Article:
To benefit small and micro units, MCA panel suggests creation of small LLPs

KR Srivats New Delhi | Updated on January 19, 2021

Suggests LLPs be allowed to issue NCDs to entities regulated by SEBI and RBI

A panel appointed by the Ministry of Corporate Affairshas recommended the creation of a new category of Limited Liability Partnerships (LLPs) – ‘small LLPs’ – for the benefit of small and micro enterprises. This panel, which was tasked to look at decriminalisation of LLP Act 2008, has also suggested that LLPs be permitted to issue non-convertible debentures (NCDs) to entities (body corporate and trusts) regulated either by the SEBI or RBI.

Advantage of LLP

A LLP is quintessentially a hybrid between a Limited Liability Company and a partnership. It has the advantages of being a body corporate, but at the same time internal governance and inter se relations among partners and LLP are regulated by the LLP Agreement and not by any statutory provisions.

If this reform of allowing LLPs to issue NCDs gets Parliamentary assent, then AIFs, including private equity funds, will be able to pump funds into several Special Purpose Vehicles that operate under the LLP structure in the infrastructure and real estate sector, say economy watchers.

The creation of a new category of ‘small LLP’ is expected to enable ease of living for corporates and its stakeholders and also be beneficial for small and micro enterprises as it will reduce the cost of compliance, and subject such class of LLP to lesser penalties in the event of default as has been done in the case of companies under Companies Act 2013.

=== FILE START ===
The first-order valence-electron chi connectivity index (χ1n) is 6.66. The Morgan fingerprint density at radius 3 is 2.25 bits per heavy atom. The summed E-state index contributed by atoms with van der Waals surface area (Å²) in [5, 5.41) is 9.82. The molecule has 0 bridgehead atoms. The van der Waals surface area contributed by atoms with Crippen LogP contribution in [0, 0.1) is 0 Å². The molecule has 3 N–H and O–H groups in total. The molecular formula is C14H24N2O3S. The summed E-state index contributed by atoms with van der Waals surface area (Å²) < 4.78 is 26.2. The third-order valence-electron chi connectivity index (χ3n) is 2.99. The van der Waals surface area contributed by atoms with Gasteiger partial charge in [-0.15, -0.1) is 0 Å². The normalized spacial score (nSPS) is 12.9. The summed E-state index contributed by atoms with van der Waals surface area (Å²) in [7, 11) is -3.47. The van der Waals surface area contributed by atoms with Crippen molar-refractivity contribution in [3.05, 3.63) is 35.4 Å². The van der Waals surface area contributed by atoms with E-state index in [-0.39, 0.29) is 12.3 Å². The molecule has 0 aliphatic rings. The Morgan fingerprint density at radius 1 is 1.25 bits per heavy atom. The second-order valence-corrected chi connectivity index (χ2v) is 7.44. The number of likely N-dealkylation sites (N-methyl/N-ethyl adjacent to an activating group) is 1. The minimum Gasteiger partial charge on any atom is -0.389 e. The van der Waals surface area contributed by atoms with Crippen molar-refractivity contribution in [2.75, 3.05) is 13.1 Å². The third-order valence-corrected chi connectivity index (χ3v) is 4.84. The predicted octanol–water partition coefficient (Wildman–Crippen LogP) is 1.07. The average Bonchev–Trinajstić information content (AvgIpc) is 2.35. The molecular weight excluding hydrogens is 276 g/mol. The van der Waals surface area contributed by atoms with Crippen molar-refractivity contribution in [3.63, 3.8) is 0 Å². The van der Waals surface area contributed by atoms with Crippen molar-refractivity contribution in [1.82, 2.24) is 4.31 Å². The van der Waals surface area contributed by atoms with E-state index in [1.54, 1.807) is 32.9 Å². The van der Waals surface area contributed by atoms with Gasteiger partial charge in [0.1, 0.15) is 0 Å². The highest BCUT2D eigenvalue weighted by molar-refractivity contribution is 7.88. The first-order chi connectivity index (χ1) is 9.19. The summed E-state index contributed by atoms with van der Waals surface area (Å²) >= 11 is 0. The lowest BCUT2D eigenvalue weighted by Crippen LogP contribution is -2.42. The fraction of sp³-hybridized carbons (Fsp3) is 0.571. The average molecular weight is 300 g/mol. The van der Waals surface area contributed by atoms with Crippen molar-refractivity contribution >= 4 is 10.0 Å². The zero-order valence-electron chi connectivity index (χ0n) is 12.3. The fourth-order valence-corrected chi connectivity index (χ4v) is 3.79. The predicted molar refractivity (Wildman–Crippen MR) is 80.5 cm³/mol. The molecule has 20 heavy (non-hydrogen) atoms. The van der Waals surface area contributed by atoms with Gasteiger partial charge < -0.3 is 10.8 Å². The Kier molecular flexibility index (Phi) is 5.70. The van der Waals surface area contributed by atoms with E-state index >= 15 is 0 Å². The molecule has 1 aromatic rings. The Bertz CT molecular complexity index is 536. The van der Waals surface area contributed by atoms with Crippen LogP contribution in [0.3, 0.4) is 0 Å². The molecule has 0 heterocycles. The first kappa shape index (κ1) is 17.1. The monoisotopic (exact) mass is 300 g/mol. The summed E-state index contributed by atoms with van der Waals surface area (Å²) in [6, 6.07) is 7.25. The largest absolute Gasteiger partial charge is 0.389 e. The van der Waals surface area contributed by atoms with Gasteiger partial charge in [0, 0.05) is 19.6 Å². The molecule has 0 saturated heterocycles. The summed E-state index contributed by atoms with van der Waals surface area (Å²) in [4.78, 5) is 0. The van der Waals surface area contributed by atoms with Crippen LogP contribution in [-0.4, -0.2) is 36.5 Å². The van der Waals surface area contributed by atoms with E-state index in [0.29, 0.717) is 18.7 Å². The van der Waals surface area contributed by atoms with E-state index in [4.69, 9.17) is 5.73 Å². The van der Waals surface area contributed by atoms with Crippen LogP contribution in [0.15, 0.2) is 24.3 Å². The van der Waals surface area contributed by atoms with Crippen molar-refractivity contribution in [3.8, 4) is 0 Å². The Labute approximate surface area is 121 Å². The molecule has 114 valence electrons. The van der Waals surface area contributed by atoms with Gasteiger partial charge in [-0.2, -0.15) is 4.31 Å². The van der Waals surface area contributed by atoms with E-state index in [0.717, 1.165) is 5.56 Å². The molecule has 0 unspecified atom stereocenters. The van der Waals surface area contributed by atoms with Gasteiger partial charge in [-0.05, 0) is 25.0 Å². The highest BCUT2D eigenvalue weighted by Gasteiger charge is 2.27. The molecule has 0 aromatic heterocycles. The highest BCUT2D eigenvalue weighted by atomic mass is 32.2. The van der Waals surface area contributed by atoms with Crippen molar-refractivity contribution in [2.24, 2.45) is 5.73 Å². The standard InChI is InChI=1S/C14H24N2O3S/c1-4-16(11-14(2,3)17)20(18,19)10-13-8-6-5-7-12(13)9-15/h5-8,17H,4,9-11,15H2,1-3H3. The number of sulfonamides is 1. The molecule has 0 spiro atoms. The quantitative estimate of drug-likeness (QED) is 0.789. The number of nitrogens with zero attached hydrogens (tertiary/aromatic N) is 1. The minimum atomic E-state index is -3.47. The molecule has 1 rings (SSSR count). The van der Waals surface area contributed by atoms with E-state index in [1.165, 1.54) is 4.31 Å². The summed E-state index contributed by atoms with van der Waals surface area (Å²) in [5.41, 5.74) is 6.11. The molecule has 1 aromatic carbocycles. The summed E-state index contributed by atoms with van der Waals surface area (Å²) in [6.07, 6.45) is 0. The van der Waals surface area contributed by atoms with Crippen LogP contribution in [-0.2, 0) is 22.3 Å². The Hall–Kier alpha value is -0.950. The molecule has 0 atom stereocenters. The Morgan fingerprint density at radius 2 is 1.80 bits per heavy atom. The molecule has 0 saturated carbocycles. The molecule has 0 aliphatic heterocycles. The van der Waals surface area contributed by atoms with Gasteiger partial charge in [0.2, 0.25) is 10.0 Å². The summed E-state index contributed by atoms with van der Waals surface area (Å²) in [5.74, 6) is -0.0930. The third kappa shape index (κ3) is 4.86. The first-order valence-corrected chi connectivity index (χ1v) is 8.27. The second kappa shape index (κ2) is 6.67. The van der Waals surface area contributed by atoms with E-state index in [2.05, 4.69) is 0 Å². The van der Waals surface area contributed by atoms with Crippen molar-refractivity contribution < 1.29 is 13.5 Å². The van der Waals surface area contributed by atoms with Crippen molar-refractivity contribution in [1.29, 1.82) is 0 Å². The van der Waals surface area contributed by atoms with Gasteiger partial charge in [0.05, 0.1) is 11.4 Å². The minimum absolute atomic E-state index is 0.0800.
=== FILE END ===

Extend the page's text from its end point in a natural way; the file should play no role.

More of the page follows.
The panel, headed by MCA Secretary Rajesh Verma, has recommended that LLPs with capital contribution of up to ₹25 lakhand turnover not exceeding ₹40 lakh in a financial year be allowed to opt for small LLP structures.

CurrentlyLLPs are not permitted to raise capital by way of issuance of debt securities. Also, AIFs are permitted to invest in LLP only in the nature of pure equity interest (and cannot provide loans) and are therefore not able to invest in a significant number of infrastructure and real estate projects which have been structured as LLPs. In India, because of regulatory reasons, several infrastructure projects are undertaken as special purpose vehicles in the form of LLP structure, which provide lesser compliance requirements.

Debt markets

Permitting LLPs to issue NCDs for raising capital and financing operations of such structures are also expected to help deepen the debt markets, which are yet to develop in a big way. The panel has also said that LLPs should not be permitted to issue NCDs to retail investors.

The panel has recommended that 12 compoundable offences be decriminalised and one penal provision be omitted in the Act. No serious changes has been suggested in the serious non-compoundable offences provided under the LLP Act.

G Ramaswamy, former CA Institute President and a member of the MCA-appointed panel, said that allowing LLPs to raise monies from controlled resources through NCDs will help them and enable growth of several mini corporates in the country. Implementing the recommendations of the panel can be a great initiative for growth of business of start-ups and first-time business entrepreneurs, he added.

Amarjit Chopra, former President of ICAI and member of the MCA panel, said this will promote the growth of LLPs in the country and ensure that people are not scared to convert either private limited companies into LLPs or partnership firms into LLPs.

Published on January 19, 2021

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